1.  How do I set up my Rocket Rower?

Watch this set up video

Step 1.  Take the 16" x 20" inclined board, and lay it in a solid position on a flat ground.

Step 2.  If a resistance tube of your preferred strength is not already located in the slots at the front right and left of the inclined board, then choose the resistance tube you want, and slip it underneath the inclined boart and into the slots so that the knot is underneath and a smooth section of the resistance tube is above the board.

If the resistance tube is not already tied in a loop, then take the two ends, and tie a square knot with them so the loop is the length you would like to use when you row.  You can change the amount of resistance in two ways: (1) you can shorten the length of the tube by where you tie the knot, and (2) you can use a heavier resistance tube.  The FAQ section talks about this too.

The resistance tube gives you isometric exercise going up and going down, for all the muscle groups.  (The tubes, in essence, combine an oar and the resistance of pulling an oar through water into a single component, and give resistance going down too!)

Always check the resistance tube along its full length for any signs of fraying, wear or weakness.  Do not use a resistance tube that shows any sign at all of fraying, wear or weakness.

Step 3.  Stand on the board with your feet located as indicated.

That's it.  Your Rocket Rower is set up for you to starting rowing.

2.   Resistance Bands - Different Strengths

We send one 5' light resistance tube with each Rocket Rower.  You can purchase and use stronger resistance tubes by clicking on "Accessories" in the main menu.

3.   Exercises - Overview

Basic cardio:  We designed the Rocket Rower to be a stand-up rowing machine that people use for rowing-type (extreme squat) exercises.  Read points 4 and 5 below for techniques and a simple motion (work-out) sequence.

Other exercises: We also have people who have come up with other exercises, such as kayak motion exercises, simple knee bends and arm curls.  You may find other creative ways of using your Rocket Rower.

4.   Exercises - Basic Rowing

Watch the videos on the Rocket Rower youtube channel

Visit these two links to see two very simple diagrams and illustrations (scroll down to drawing that compares Squats and Rowing).  Here are images excertped from those links:


Watch this video on the basic techniques of using the Rocket Rower

Watch this video on short/light and warm-up rowing strokes

Watch this video on the anatomy of a full rowing stroke

Basically, each "stroke" (or row) is almost identical to a correctly done rowing stroke on a rowing machine or shell.  You reach to grasp the resistance tube with both hands set about shoulder width apart, just like you would grasp an oar handle.  Bend your knees, not your back, and extend your arms to reach tube.  Keep your head and shoulders UP.  Push off the balls of your feet to drive your stroke.  As your knees straighten out, finish the stroke by pulling evenly through with your arms to about the height of your diaphragm.  Then smoothly re-extend your arms and as your arms extend, bend your knees back to the start of your stroke, and go back up using the leg muscles flowing smoothly into the arms.  The power of a stroke is in the legs.  The arms are for maintaining control through the remainder of the stroke.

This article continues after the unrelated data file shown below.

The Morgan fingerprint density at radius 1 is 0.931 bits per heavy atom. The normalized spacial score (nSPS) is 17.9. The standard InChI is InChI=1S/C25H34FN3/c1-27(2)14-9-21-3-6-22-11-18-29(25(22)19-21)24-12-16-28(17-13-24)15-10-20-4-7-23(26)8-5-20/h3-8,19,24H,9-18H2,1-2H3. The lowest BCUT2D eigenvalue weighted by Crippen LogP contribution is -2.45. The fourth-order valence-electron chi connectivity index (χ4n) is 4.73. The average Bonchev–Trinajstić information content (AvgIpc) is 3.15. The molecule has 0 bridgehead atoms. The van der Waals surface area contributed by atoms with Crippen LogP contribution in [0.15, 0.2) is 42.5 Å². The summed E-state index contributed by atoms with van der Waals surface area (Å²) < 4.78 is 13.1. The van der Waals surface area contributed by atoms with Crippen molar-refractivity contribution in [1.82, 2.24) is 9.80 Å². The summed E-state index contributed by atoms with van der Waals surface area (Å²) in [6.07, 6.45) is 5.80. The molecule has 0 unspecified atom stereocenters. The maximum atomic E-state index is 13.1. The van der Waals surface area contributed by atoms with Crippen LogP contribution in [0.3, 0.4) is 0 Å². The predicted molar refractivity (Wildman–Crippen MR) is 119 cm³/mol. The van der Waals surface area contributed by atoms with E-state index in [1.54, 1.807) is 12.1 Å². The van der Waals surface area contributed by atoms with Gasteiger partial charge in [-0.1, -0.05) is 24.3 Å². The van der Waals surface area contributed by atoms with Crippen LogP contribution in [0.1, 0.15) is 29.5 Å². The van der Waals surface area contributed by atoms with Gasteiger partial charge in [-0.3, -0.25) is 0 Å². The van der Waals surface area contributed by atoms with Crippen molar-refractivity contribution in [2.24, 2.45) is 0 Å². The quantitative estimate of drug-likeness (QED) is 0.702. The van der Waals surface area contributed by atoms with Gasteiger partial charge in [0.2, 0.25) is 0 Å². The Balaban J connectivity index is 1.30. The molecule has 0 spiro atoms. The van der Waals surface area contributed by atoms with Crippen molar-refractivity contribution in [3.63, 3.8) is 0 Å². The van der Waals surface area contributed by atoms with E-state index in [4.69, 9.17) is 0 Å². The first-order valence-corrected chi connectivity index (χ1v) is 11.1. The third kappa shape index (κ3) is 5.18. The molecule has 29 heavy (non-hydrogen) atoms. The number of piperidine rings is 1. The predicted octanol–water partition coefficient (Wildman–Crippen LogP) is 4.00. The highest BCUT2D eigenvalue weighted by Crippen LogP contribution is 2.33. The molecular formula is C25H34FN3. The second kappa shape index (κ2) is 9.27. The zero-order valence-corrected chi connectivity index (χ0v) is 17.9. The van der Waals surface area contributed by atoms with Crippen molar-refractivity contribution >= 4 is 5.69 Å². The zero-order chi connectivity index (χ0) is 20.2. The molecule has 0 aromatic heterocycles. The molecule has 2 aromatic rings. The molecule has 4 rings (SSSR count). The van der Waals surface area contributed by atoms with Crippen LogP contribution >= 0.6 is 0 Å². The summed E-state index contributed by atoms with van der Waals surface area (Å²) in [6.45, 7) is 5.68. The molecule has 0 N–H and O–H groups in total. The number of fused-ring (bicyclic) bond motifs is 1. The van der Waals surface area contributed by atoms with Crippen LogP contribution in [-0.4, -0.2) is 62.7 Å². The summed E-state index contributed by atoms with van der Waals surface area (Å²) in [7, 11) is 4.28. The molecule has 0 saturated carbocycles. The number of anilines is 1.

Remember to always keep your head UP and your eyes looking forward or up.  The Rocket Rower is called that because you rocket upwards.  Rockets point their tops in the direction they go, not some other direction.   So keep your head up and your eyes forward through your whole stroke, up and down.  Also, good, confident posture is a very powerful in life, and practicing head-up and square shoulders almost any time at all can truly make a difference in almost everything you do (watch, for instance, Amy Cuddy's important TED talk video ... note: this is not intended as implying any kind of endorsement or affiliation at all, it is just for interesting context).

5.  What is a suggested workout?

Watch this video on Watch this video on short interval (30/60 second) rowing

We suggest always warming up with light, short strokes.  For these, once you are standing on your Rocket Rower and are holding the resistance tube like an oar, you do just slight knee bends and arm/shoulder pull throughs for at least 10 or 20 strokes.  If you're feeling good, then you can do 10 or 20 longer or full strokes, with more of a knee bend and arm reach at the catch (start of the stroke) and more arm and shoulder pull through at the end.  We aim for a total short-sting workout of 45 or 60 seconds, and around 20 strokes or less. 

You can always work up to more strokes, longer rows and harder resistance tubes, but sit-down rowing is strenuous, and stand-up rowing is too.  You can get your heart beat up quite quickly in very little time with the easiest resistance.

Further, we think it is a good plan to do lots of short interval rows throughout your day.  That's a big part of the reason why we designed the Rocket Rower.

6.  Consult a physician

You should always consult a physician and follow your physician's advice.  You should also always inform yourself and follow good and recommended practices for exercise in general and rowing in particular.  You should follow safe practices and listen to your body.  Don't use equipment that is frayed or broken, or use it improperly or in contexts that are not safe.

Each Rocket Rower has instructions (and warnings) on its underneath side.